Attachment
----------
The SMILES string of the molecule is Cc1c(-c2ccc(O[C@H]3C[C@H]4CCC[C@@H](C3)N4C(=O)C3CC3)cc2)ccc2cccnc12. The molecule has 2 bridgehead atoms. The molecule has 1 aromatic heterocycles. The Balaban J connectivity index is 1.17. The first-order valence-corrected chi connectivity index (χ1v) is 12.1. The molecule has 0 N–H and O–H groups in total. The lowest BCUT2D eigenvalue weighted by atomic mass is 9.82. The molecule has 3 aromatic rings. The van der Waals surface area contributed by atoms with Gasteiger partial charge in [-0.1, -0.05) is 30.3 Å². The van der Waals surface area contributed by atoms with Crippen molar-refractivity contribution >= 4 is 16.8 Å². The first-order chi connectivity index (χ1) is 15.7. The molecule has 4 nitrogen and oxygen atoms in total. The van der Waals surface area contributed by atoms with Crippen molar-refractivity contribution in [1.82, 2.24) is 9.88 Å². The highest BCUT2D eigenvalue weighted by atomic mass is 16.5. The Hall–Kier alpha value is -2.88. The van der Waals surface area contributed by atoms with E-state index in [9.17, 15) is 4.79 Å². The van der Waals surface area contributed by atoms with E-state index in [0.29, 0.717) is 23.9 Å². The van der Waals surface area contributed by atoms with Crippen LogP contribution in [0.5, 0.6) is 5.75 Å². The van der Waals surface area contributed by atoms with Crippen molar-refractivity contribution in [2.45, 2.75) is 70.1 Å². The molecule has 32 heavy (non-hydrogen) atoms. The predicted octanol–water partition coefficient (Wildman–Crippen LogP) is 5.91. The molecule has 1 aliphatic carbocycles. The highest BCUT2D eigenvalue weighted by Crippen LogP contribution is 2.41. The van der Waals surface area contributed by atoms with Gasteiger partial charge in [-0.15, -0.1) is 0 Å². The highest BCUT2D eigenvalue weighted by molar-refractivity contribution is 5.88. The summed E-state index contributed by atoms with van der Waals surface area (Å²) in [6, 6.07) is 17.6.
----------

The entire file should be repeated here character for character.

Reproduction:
The SMILES string of the molecule is Cc1c(-c2ccc(O[C@H]3C[C@H]4CCC[C@@H](C3)N4C(=O)C3CC3)cc2)ccc2cccnc12. The molecule has 2 bridgehead atoms. The molecule has 1 aromatic heterocycles. The Balaban J connectivity index is 1.17. The first-order valence-corrected chi connectivity index (χ1v) is 12.1. The molecule has 0 N–H and O–H groups in total. The lowest BCUT2D eigenvalue weighted by atomic mass is 9.82. The molecule has 3 aromatic rings. The van der Waals surface area contributed by atoms with Gasteiger partial charge in [-0.1, -0.05) is 30.3 Å². The van der Waals surface area contributed by atoms with Crippen molar-refractivity contribution >= 4 is 16.8 Å². The first-order chi connectivity index (χ1) is 15.7. The molecule has 4 nitrogen and oxygen atoms in total. The van der Waals surface area contributed by atoms with Crippen molar-refractivity contribution in [1.82, 2.24) is 9.88 Å². The highest BCUT2D eigenvalue weighted by atomic mass is 16.5. The Hall–Kier alpha value is -2.88. The van der Waals surface area contributed by atoms with E-state index in [9.17, 15) is 4.79 Å². The van der Waals surface area contributed by atoms with E-state index in [0.29, 0.717) is 23.9 Å². The van der Waals surface area contributed by atoms with Crippen LogP contribution in [0.5, 0.6) is 5.75 Å². The van der Waals surface area contributed by atoms with Crippen molar-refractivity contribution in [2.45, 2.75) is 70.1 Å². The molecule has 32 heavy (non-hydrogen) atoms. The predicted octanol–water partition coefficient (Wildman–Crippen LogP) is 5.91. The molecule has 1 aliphatic carbocycles. The highest BCUT2D eigenvalue weighted by Crippen LogP contribution is 2.41. The van der Waals surface area contributed by atoms with Gasteiger partial charge in [-0.15, -0.1) is 0 Å². The highest BCUT2D eigenvalue weighted by molar-refractivity contribution is 5.88. The summed E-state index contributed by atoms with van der Waals surface area (Å²) in [6, 6.07) is 17.6.